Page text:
Successful organizational learning in the management of agricultural research and innovation, The Mexican produce foundations uri icon

abstract

  • 'To be an effective poverty alleviation instrument, agricultural policies (including research, extension, and innovation) must be based on an evolutionary approach that emphasizes experimentation, learning, and active interactions among diverse partners However, most agricultural research and extension policies and institutions in developing countries lack the necessary flexibility to implement such an approach. Instead, they apply uniform recipes and struggle with organizational rigidities and other problems. Notable exceptions to this trend have been the Mexican Produce Foundations (PFs). While most organizations eventually lose their creativity and seldom regain it, the PFs have learned, adapted, and contributed to major and diverse impacts on the Mexican agricultural innovation and research systems. Such impacts came from activities that were peripheral to the PFs' original purpose of managing funds for a national institute devoted to agricultural research. This research report investigates the success of the PFs, exploring how they have sustained organizational innovation over extended periods and adapted to maximize their impact on the agricultural innovation system. Using a theoretical framework that draws on the literature on innovation systems, complexity theories, and organizational cultures and governance, this study analyzes the factors that allowed the PFs to develop strong innovative capabilities and how these capabilities were affected by changes in the interactions among regulatory frameworks, the federal and state governments and organizational structures, creative individuals, and the history of the processes. Understanding the factors that enabled such unusual behavior will help to improve the design and implementation of innovation and research programs in developing countries. Studying the PFs also offers new insights into the dynamics of innovative organizations and how they relate to innovative capabilities.' -- from text
  • Since the 1980s, developing countries' agriculture has become more complex and diversified. In general, the public research and extension institutions in these countries were criticized for not participating in the emergence of the most dynamic agricultural markets. In recent years, many of these institutions have struggled to adapt to the new environment but they could not overcome the hurdles posed by organizational rigidities, strict public regulations, deteriorating human capital, shrinking budgets and a model of science that hampered their integration into dynamic innovation processes. In general, developing countries applied similar agricultural research policies: separation of financing and implementation of research, reductions in direct budgetary allocations to research and extension institutions, elimination or major reduction of public extension, and introduction of competitive grants programs to induce a transformation of research organizations. Strong anecdotal information suggests that these policies had limited impact on the quality and pertinence of research, and on the performance of the public research institutions. Using a different set of instruments, the Mexican Produce Foundations (PF) had major and diverse impacts on the agricultural innovation and research systems. These impacts resulted mostly from activities the PF introduced as they learned to manage funds for research and extension, and to a lesser extent from the activities they were created for, i.e., manage a competitive fund for agricultural research and extension. The PF were able to introduce these activities because they developed strong abilities to learn, including identifying knowledge gaps and defining strategies to fill them. The questions this report seeks to answer are how an organization that manages public funds for research and extension could sustain organizational innovations over extended periods, and how it could learn and adapt to maximize its impact on the agricultural innovation system. Previous studies found that human resources, organizational cultures and governance structures are three of the most important factors influencing institutional change and innovative capabilities. Despite their importance, these factors have been largely neglected in the literature on agricultural research and extension policies. This document analyzes what role these factors played in the Mexican experience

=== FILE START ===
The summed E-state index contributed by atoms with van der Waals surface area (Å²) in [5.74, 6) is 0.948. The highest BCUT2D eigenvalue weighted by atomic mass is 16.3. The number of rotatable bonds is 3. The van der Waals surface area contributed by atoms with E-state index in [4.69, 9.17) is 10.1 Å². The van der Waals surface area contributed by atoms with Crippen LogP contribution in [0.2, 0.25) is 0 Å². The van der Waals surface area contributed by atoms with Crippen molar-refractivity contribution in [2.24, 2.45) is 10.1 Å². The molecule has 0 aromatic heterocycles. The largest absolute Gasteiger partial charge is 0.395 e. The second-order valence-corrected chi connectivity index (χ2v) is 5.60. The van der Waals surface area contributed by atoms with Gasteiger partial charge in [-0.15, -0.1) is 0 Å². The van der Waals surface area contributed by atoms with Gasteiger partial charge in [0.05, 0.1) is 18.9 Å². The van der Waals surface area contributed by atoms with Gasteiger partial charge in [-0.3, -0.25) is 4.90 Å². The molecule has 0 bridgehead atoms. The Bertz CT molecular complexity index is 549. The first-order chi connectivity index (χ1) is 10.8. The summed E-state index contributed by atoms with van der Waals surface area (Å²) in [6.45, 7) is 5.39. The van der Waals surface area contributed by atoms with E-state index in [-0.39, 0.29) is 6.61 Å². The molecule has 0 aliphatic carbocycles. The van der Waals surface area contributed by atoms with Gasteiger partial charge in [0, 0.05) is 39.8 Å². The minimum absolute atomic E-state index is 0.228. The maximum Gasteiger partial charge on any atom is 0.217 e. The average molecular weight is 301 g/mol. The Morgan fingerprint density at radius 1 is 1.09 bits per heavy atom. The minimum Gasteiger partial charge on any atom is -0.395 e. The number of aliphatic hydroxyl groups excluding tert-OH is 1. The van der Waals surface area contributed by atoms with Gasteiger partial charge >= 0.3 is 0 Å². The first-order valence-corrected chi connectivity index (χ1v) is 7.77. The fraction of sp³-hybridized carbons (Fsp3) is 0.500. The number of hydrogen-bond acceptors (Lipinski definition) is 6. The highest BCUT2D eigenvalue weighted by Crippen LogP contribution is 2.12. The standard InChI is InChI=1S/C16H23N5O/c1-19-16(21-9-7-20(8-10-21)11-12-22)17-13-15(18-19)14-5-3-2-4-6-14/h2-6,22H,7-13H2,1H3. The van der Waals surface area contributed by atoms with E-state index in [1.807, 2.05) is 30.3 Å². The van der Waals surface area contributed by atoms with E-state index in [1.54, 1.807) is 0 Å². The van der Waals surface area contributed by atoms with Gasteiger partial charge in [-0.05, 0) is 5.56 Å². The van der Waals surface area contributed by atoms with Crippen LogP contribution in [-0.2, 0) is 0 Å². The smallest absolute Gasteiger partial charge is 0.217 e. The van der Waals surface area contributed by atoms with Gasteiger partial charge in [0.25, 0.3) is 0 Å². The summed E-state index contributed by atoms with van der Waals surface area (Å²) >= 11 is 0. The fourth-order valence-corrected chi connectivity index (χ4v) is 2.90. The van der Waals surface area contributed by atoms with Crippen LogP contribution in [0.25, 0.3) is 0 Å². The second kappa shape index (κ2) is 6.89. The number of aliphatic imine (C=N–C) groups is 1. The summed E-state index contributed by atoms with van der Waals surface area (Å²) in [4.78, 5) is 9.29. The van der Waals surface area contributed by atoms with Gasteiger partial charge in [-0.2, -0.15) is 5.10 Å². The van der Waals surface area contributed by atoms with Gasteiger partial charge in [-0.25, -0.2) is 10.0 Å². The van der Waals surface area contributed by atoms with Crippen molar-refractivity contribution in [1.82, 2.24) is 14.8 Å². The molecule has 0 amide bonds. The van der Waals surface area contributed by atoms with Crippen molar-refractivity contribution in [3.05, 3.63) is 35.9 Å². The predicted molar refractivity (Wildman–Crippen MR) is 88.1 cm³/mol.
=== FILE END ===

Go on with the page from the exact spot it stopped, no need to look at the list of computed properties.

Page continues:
publication date

  • 2009
  • 2009